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War Brings Protests and Nervousness


Oct 24, 2002
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Credit: The New York Times

For Much of World, War Brings Protests and Nervousness


PARIS, March 20 ? The start of the war in Iraq drew a wave of condemnation, a degree of resignation and little support from many governments and people in much of the world.

It also unleashed an angry and swelling wave of antiwar protests that began in the Pacific, even as hostilities were starting, and rolled across the Middle East to Europe. Whatever the outcome on the battlefield, America was being pilloried in the street.

Stock markets in Europe dropped moderately, putting an end to recent rallies, over concerns about the economic consequences of the war.

Travel in the Middle East was severely disrupted as airlines canceled flights or rerouted them because of the war.

Crude oil prices initially rose, in reaction in part to reports that Iraq was setting its oil fields afire, but they later retreated.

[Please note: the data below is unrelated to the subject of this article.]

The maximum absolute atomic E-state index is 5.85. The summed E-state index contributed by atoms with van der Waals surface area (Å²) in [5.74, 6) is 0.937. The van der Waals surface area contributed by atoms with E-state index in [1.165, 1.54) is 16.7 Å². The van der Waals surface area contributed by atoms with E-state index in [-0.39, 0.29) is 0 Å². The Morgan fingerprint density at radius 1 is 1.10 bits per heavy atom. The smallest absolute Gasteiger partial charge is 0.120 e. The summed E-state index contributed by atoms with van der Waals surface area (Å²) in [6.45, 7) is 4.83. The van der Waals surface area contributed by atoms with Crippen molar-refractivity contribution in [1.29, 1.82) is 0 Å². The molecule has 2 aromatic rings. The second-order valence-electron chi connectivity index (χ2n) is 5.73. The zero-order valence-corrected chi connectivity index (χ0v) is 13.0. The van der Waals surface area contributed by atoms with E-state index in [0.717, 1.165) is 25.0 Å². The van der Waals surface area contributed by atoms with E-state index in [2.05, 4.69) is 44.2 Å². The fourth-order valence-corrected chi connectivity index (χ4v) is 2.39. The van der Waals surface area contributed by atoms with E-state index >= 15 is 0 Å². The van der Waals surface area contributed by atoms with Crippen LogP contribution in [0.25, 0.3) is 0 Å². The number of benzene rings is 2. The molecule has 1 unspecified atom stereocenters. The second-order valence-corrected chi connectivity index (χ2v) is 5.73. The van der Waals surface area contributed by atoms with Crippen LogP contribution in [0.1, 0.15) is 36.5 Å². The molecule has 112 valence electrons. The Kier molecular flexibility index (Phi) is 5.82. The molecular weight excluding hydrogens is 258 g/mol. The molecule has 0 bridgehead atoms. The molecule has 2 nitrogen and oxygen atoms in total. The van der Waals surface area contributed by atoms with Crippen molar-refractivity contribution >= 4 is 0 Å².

Across Europe and elsewhere as well, government leaders took to the television to address the people, calming concerns and largely repeating their well-known stands, supportive or skeptical, toward the Iraqi war.

Only hours after the first American fire fell on Baghdad, tens of thousands of demonstrators brought Australia's second-largest city, Melbourne, to a standstill. By this evening, hundreds of thousands of protesters in cities across several continents were angrily denouncing the war as cruel to Iraq's civilian population, unnecessary and illegal.